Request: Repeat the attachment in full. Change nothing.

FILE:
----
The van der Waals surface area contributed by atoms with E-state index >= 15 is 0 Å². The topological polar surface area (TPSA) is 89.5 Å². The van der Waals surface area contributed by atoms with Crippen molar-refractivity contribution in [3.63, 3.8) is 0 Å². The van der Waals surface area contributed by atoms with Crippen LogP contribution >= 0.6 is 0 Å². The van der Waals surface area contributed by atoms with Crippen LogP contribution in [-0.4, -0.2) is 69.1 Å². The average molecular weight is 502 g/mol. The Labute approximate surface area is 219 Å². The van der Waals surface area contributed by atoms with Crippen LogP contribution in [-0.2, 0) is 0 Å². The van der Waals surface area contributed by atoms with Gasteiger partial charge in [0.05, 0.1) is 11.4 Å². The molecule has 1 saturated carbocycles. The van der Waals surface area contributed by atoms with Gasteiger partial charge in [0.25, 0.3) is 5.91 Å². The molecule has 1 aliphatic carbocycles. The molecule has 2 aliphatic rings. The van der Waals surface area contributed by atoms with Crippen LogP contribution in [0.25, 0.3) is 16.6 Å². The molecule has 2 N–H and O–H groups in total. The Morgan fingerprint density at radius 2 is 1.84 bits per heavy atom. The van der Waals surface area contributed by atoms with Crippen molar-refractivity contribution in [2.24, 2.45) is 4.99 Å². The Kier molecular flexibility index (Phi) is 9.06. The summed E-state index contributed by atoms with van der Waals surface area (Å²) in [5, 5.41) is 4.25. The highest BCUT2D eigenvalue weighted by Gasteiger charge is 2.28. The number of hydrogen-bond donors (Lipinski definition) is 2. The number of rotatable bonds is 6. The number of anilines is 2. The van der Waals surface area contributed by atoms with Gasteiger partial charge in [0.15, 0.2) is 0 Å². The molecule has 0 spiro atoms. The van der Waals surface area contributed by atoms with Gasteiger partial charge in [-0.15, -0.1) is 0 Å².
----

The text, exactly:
The van der Waals surface area contributed by atoms with E-state index >= 15 is 0 Å². The topological polar surface area (TPSA) is 89.5 Å². The van der Waals surface area contributed by atoms with Crippen molar-refractivity contribution in [3.63, 3.8) is 0 Å². The van der Waals surface area contributed by atoms with Crippen LogP contribution >= 0.6 is 0 Å². The van der Waals surface area contributed by atoms with Crippen LogP contribution in [-0.4, -0.2) is 69.1 Å². The average molecular weight is 502 g/mol. The Labute approximate surface area is 219 Å². The van der Waals surface area contributed by atoms with Crippen LogP contribution in [-0.2, 0) is 0 Å². The van der Waals surface area contributed by atoms with Gasteiger partial charge in [0.05, 0.1) is 11.4 Å². The molecule has 1 saturated carbocycles. The van der Waals surface area contributed by atoms with Gasteiger partial charge in [0.25, 0.3) is 5.91 Å². The molecule has 1 aliphatic carbocycles. The molecule has 2 aliphatic rings. The van der Waals surface area contributed by atoms with Crippen LogP contribution in [0.25, 0.3) is 16.6 Å². The molecule has 2 N–H and O–H groups in total. The Morgan fingerprint density at radius 2 is 1.84 bits per heavy atom. The van der Waals surface area contributed by atoms with Crippen molar-refractivity contribution in [2.24, 2.45) is 4.99 Å². The Kier molecular flexibility index (Phi) is 9.06. The summed E-state index contributed by atoms with van der Waals surface area (Å²) in [5, 5.41) is 4.25. The highest BCUT2D eigenvalue weighted by Gasteiger charge is 2.28. The number of hydrogen-bond donors (Lipinski definition) is 2. The number of rotatable bonds is 6. The number of anilines is 2. The van der Waals surface area contributed by atoms with Gasteiger partial charge in [0.15, 0.2) is 0 Å². The molecule has 0 spiro atoms. The van der Waals surface area contributed by atoms with Gasteiger partial charge in [-0.15, -0.1) is 0 Å².